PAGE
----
faith, love, and joy in the Lord. Many have been remarkably engaged to watch, strive,
and fight against sin, to cast out every idol, sell all for Christ, give up themselves entirely to God, and make a sacrifice of every worldly and carnal thing to the welfare and
prosperity of their souls. And there has of late appeared in some places an unusual
disposition to bind themselves to it in a solemn covenant with God. Now, instead of
meetings at taverns and drinking-houses and of young people in frolics and vain company, the country is full of meetings of all sorts and ages of persons—young and old,
men, women, and little children—to read, pray, and sing praises, and to converse of
the things of God and another world. In very many places, the main of the conversation in all companies turns on religion and things of a spiritual nature. Instead of vain
mirth among young people, there is now either mourning under a sense of the guilt of
sin or holy rejoicing in Christ Jesus. Instead of their lewd songs, there are now to be
heard from them songs of praise to God and the Lamb that was slain to redeem them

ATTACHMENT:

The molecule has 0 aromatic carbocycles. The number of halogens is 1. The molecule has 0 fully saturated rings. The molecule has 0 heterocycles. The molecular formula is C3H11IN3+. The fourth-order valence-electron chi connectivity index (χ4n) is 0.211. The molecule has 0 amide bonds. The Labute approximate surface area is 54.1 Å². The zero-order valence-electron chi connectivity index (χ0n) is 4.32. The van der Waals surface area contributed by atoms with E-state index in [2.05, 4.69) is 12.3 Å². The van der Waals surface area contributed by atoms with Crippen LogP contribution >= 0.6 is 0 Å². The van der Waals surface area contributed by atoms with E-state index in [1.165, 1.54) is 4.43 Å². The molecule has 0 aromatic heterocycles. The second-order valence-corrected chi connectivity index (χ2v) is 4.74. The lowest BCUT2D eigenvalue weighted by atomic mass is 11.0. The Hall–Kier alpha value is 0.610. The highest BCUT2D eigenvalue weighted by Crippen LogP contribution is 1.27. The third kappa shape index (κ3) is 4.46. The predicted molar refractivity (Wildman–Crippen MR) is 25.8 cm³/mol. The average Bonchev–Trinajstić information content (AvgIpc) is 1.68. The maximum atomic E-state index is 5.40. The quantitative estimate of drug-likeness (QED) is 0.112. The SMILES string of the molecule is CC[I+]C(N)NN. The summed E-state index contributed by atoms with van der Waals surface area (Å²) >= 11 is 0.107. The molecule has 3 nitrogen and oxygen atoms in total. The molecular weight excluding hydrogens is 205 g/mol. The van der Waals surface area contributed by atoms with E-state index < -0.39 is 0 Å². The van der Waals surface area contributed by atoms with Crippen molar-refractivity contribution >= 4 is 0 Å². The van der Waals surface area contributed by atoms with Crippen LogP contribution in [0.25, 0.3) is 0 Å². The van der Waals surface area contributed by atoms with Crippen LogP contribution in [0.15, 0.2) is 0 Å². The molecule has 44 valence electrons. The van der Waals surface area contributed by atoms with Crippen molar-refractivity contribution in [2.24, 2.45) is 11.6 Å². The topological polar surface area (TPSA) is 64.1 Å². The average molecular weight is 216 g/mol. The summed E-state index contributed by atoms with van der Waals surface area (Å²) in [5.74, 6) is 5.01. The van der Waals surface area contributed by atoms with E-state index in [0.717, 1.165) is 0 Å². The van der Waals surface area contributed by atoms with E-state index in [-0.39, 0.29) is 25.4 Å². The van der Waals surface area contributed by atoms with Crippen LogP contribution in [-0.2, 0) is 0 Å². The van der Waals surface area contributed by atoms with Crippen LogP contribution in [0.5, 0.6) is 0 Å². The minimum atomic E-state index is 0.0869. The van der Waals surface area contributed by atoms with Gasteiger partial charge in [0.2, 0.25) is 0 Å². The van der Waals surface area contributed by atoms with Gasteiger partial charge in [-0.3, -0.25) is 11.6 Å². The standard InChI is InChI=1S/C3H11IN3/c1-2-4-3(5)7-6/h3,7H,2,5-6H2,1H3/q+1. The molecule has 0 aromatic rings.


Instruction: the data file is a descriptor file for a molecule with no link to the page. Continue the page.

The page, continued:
by His blood. And there has been this alteration abiding on multitudes all over the
land, for a year and a half, without any appearance of a disposition to return to former
vice and vanity.
The divine power of this work has marvelously appeared in some instances I have
been acquainted with: in supporting and fortifying the heart under great trials, such
as the death of children and extreme pain of body; and in wonderfully maintaining
the serenity, calmness, and joy of the soul in an immoveable rest in God and sweet
resignation to Him. Some under the blessed influences of this work have, in a calm,
bright, and joyful frame of mind, been carried through the valley of the shadow of

I suppose there is scarcely a minister in this land, but from Sabbath to Sabbath is used to pray that God would pour out His Spirit and work a reformation and revival of religion in the country and turn us from our intemperance, profaneness, uncleanness, worldliness, and other sins. We have kept from year to year days of public fasting and prayer to God to acknowledge our backslidings, [to] humble ourselves for our sins, and to seek of God forgiveness and reformation.